This may even be the first symptom before other symptoms develop. Most lung cancers develop in people over the age of 50, most commonly in smokers.

However, sometimes unusual types of lung cancer can affect younger people who don’t smoke. It occurs in young adults.

And it is almost as common in women as it is in men. Unfortunately, the average time between the onset of symptoms and the diagnosis of lung cancer is 12 months, a time during which treatment can often make a difference in the outcome of the disease.

Various other symptoms generally develop as well.

Bronchiectasis

You can also cough up some blood from abnormal inflamed airways. This is typically just small amounts of blood from time to time. Occasionally, a large amount of blood can be expelled.

Inhaled and injured objects (trauma)

Inhaled objects can damage the airways and cause hemoptysis. For example, an inhaled peanut or small toy can sometimes be a cause in young children. Other types of injuries to a lung or airway can cause hemoptysis.

A pulmonary embolism

pulmonary embolism is a serious and life-threatening condition. It is due to a blockage in a blood vessel in the lungs. The main symptoms are usually chest pain and dyspnea , but hemoptysis may also be present.

Heart and blood vessel problems

Severe heart failure can cause fluid to build up in the lungs. The main symptom is usually shortness of breath, but sputum may become frothy and bloodstained.

Pulmonary edema is the abnormal accumulation of fluid in the alveoli of the lungs due to conditions such as congestive heart failure, kidney failure , major injury, lung damage from infection or poison gas, and even high altitudes.

Heart conditions such as ventricular systolic heart failure, mitral stenosis, or a blood clot in the pulmonary artery (pulmonary embolism) can cause a person to cough up blood.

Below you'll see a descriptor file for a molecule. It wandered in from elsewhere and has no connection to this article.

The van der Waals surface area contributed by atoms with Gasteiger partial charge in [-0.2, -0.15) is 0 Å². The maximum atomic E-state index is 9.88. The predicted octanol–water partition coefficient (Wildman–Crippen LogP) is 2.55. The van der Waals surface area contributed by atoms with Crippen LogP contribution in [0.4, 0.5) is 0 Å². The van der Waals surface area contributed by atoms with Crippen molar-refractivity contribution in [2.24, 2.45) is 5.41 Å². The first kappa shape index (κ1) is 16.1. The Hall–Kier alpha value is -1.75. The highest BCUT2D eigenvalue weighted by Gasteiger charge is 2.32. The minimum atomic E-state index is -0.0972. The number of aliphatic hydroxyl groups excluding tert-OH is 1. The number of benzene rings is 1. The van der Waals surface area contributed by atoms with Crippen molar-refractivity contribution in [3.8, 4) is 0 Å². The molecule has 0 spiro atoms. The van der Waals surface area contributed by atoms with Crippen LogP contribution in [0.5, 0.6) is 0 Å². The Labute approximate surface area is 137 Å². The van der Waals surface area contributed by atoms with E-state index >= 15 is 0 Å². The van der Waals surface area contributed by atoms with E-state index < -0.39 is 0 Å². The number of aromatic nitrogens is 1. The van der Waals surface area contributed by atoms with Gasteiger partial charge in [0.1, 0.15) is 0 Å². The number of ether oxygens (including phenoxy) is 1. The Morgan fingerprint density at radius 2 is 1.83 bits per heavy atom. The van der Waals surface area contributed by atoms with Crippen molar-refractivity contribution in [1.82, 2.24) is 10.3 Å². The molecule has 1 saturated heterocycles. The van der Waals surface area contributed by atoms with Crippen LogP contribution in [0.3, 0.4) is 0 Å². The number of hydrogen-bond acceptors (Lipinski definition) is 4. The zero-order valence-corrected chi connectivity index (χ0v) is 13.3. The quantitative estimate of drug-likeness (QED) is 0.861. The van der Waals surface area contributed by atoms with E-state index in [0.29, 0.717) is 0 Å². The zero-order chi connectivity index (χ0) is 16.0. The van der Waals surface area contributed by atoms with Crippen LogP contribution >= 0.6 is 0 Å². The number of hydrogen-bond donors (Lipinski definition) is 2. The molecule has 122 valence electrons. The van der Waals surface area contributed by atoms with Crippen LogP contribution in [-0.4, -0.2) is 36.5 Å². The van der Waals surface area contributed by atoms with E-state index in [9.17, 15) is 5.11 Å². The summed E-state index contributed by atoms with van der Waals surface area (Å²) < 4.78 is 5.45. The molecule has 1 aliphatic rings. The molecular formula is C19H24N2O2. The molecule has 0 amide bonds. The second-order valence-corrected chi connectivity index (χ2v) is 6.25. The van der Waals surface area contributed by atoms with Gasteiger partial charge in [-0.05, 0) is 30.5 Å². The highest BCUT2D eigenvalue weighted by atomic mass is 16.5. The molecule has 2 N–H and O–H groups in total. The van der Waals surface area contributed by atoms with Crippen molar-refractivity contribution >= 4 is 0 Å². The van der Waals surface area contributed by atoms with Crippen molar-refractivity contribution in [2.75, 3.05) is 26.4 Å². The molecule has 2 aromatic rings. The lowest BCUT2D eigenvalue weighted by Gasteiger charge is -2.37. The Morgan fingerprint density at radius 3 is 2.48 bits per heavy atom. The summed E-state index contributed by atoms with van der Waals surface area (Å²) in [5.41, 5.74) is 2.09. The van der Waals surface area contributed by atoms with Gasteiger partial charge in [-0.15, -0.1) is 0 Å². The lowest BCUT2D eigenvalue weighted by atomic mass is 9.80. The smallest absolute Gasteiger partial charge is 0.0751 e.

However, these are rare causes of hemoptysis, although hemoptysis is the recognized symptom of pulmonary embolism. Several rare blood vessel problems can also cause bleeding in the lungs or airways.

Swelling and abnormal tissue deposits

There are a number of conditions that can cause inflammation or produce abnormal tissue deposits in various parts of the body. Sometimes these conditions affect the lung tissue or the airways.

Inflamed or abnormal tissue in the airways or lungs can bleed from time to time and cause hemoptysis. Conditions that can cause this include:

Goodpasture’s syndrome, pulmonary hemosiderosis, Wegener’s granulomatosis, lupus pneumonitis, pulmonary endometriosis, and broncholithiasis.

Note : These conditions are very rare and you would normally have symptoms other than hemoptysis.

Pulmonary veno-occlusive disease

This is a rare disease that occurs in children and young adults characterized by high blood pressure in the pulmonary arteries connected to the right side of the heart.

Although the cause is not exactly known, viral infection or complications from chemotherapy, bone marrow transplantation, and blood cancer are believed to be responsible for this disorder.

Systemic lupus erythematosus

Lupus or systemic lupus erythematosus is an autoimmune disease in which the body’s immune system attacks the healthy tissues of any organ, including the lungs. This disease is more common in women than in men, especially African Americans and Asians.

No cause identified

Despite testing, no cause can be found in about one in eight people with hemoptysis. This is called idiopathic hemoptysis.

So in some people, the cause of the bleeding remains a mystery. Perhaps in these cases it is just a small blood vessel that bursts and bleeds for a while, a bit like a nosebleed.

However, never assume that a cause will not be found. Always see a doctor if you cough up blood and the cause is unknown. The diagnosis of idiopathic hemoptysis can only be made once other more serious causes can be ruled out.

Different ways and symptoms coughing up blood can occur

Coughing up blood can present itself in different ways. It can be streaked, frothy, or frank (pure) blood.

1. Striped (blood lines in phlegm)

Other symptoms can occur at the same time as coughing up blood. For example, cough, chest pain, dyspnea, high fever, malaise, wheezing, or other lung symptoms.